(Washington, DC) — The Council of the Commission for Environmental Cooperation (CEC) announced the winners of grants under the CEC’s North American Partnership for Environmental Community Action (NAPECA) program. As part of the effort to address environmental problems locally and support communities across North America, the Environment Law Institute and Natura y Ecosistemas Mexicanos A.C. (NEM) were awarded $119,989 to develop the legal tools needed by famers in the Mexican state of Chiapas to adapt to climate change.
The Lacandon tropical rain forest in the State of Chiapas is the most biologically diverse region of Mexico. It represents 50% of the remaining tropical rainforest of the country and is the last flooding rainforest of North and Central America that still remains. Despite severe degradation, the Lacandon tropical rain forest still contains 1/5 of Mexico’s biological diversity, including the endangered scarlet macaw, harpy eagle, jaguar, tapir, howler and spider monkeys, and swamp crocodile.
The CEC grant will allow ELI and NEM to assist the farmers in identifying threats to their livelihoods and to the Lacandon rain forest ecosystems and will build capacities and strategies to adapt to climate change and the development of response measures, including controlling the use of fire on agricultural activities; avoiding hunting practices that target endangered species; preventing land degradation; and protecting the riparian vegetation and the Lacantún River and its tributaries.
“We are very happy to partner with NEM as joint recipients of the first set of grants under the NAPECA program,” said ELI Senior Attorney Alejandra Rabasa. “NEM is a remarkable Mexican organization that has an impressive record working with the communities of the Lancandona tropical forest in and around the unique Montes Azules Biosphere Reserve in the State of Chiapas, Mexico. With ELI’s international experience in developing environmental legal tools for adaptation to climate change, this partnership will continue supporting communities as they define their own rules to bolster both the conservation of their ecosystems and the opportunities for sustainable economic and social development, and will provide replicable model regulations that could be adopted in various communities facing similar challenges in the NAAEC region.”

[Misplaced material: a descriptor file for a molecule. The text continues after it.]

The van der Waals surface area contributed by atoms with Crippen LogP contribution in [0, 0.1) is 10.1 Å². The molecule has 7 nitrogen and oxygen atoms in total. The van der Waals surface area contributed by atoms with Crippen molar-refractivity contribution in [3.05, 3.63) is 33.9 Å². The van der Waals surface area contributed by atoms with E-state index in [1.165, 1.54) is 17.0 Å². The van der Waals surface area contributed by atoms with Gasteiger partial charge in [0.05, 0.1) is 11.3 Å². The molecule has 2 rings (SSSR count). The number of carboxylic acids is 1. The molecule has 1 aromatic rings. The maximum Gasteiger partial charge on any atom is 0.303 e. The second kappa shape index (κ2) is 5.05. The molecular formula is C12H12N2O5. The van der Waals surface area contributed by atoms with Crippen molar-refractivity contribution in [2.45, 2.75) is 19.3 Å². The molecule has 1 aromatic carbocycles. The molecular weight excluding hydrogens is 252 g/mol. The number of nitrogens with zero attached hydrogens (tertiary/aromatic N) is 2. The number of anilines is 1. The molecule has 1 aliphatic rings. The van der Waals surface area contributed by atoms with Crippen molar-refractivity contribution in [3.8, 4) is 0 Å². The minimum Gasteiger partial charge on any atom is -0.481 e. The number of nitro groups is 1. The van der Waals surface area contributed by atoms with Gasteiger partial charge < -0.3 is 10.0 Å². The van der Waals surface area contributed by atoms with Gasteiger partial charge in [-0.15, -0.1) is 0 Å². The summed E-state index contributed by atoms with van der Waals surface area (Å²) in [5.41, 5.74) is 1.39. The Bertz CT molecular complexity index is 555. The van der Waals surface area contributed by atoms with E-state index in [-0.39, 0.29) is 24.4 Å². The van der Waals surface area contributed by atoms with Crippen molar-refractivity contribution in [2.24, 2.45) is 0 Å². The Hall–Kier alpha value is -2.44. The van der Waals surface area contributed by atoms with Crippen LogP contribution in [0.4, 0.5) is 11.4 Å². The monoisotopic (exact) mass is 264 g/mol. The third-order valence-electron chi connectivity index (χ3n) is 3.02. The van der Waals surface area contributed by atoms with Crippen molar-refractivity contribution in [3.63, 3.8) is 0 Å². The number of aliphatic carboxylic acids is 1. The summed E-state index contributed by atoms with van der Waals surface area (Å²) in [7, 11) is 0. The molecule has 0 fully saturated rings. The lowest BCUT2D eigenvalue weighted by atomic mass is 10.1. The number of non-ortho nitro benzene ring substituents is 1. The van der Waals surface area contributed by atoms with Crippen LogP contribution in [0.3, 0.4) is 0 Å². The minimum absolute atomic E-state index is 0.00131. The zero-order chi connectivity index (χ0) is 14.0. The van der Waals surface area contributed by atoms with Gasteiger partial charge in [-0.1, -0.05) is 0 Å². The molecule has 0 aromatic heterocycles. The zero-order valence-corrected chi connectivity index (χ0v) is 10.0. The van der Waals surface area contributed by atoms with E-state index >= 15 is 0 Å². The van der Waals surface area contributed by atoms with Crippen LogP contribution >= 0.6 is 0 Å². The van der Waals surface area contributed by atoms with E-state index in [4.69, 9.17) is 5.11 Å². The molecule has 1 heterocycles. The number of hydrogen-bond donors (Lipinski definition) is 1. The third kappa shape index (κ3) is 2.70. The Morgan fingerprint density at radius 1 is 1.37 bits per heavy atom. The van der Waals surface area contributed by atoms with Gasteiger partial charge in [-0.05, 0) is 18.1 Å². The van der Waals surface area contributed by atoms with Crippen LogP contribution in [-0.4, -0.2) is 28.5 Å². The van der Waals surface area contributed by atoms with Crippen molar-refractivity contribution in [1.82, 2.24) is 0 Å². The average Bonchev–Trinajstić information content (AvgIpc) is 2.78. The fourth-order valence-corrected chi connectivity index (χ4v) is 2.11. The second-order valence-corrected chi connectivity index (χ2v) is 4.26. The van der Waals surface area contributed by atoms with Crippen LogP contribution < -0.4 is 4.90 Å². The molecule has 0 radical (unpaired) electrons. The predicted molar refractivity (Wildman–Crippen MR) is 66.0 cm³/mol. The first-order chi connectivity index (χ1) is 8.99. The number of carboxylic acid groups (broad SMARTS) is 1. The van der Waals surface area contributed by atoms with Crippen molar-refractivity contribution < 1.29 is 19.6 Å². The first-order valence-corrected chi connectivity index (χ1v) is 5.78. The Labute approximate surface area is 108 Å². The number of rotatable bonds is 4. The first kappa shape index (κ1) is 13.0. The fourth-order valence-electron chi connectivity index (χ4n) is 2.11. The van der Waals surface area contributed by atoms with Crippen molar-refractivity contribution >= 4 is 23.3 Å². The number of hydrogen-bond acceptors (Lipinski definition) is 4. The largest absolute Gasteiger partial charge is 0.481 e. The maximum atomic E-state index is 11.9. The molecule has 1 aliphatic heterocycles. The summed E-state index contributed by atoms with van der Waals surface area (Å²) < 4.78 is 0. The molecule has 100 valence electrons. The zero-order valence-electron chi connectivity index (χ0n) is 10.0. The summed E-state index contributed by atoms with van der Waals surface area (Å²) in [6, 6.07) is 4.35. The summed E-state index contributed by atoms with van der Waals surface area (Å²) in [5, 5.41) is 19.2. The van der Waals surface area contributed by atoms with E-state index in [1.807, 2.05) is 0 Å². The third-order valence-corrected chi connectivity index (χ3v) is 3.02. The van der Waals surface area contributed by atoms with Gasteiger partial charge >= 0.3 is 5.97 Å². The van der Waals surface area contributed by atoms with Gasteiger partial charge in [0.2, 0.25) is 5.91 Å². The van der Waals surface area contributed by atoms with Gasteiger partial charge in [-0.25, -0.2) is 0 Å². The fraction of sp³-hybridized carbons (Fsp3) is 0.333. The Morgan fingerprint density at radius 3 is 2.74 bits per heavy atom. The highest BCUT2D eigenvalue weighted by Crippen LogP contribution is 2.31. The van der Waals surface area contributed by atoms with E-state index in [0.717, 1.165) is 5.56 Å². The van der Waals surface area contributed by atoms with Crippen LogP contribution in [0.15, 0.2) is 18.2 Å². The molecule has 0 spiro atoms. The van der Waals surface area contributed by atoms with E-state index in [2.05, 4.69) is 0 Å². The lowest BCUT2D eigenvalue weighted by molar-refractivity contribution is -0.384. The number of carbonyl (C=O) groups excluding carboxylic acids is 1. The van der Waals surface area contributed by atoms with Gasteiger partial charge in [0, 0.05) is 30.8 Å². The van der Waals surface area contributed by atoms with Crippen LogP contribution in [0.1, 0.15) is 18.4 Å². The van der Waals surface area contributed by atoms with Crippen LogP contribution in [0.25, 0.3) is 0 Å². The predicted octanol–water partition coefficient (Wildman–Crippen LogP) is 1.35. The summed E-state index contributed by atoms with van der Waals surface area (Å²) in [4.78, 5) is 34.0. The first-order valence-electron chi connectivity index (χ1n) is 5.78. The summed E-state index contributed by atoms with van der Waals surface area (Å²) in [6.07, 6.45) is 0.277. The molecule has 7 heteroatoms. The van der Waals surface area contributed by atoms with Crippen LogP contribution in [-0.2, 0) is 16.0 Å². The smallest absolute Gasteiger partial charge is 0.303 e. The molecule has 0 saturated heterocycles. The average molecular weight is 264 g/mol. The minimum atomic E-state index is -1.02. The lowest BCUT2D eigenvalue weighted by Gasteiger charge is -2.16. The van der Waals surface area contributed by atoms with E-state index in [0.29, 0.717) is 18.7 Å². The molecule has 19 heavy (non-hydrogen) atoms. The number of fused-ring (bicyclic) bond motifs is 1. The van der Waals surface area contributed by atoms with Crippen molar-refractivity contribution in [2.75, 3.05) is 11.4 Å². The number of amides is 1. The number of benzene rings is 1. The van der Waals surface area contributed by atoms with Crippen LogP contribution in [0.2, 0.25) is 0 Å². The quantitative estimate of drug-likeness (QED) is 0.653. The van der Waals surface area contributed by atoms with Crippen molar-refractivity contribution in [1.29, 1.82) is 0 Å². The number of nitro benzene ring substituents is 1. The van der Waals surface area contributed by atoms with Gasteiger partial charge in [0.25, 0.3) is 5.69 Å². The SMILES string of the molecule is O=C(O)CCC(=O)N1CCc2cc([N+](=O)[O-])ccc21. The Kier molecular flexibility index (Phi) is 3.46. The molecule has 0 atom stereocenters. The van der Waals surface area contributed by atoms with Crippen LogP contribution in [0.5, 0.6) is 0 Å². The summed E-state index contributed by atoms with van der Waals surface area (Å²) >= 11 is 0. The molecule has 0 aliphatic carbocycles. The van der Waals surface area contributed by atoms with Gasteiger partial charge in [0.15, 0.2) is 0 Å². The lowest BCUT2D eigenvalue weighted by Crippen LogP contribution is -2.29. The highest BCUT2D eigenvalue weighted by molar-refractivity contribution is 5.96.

“It’s important for the CEC to connect our continent-wide objectives with work at the community level,” highlighted Evan Lloyd, Executive Director of the CEC. “Our Council has expressed some clear priorities in terms of climate change and the transition to a low-carbon economy and the front line for environmental action to support this is at the local level.”
“We are confident that the grants from NAPECA will ensure the pathway to improve our shared environment conditions across North America,” said Lloyd.
“This important project,” said ELI President John C. Cruden, “demonstrates ELI and NEM’s commitment to environmental improvement at the regional level. We thank CEC council members for awarding us this NAPECA grant, and we are confident that we can have a positive impact.”
CEC Council members—the environment ministers of the three NAFTA countries: Canada’s Environment Minister Peter Kent, Mexico’s Secretary of the Environment and Natural Resources Juan Elvira Quesada and US Environmental Protection Agency Administrator Lisa P. Jackson—created the new grant program to encourage innovative and model environmental initiatives at the community level.
Find out more about the NAPECA program and details on how our project, Developing Legal Tools for Climate Change Adaptation with Ejidos in the Lacandon Tropical Rain Forest, will improve our shared environment at http://www.cec.org/Page.asp?PageID=751&SiteNodeID=1081&BL_ExpandID=363. An interactive map is available at this website so visitors will be able know what each of the rest of the grantees projects is doing and where they are working.
The North American Partnership for Environmental Community Action (NAPECA) was created by the Council of the Commission for Environmental Cooperation (CEC) to support North American-wide environmental efforts through partnerships with a broad base of hand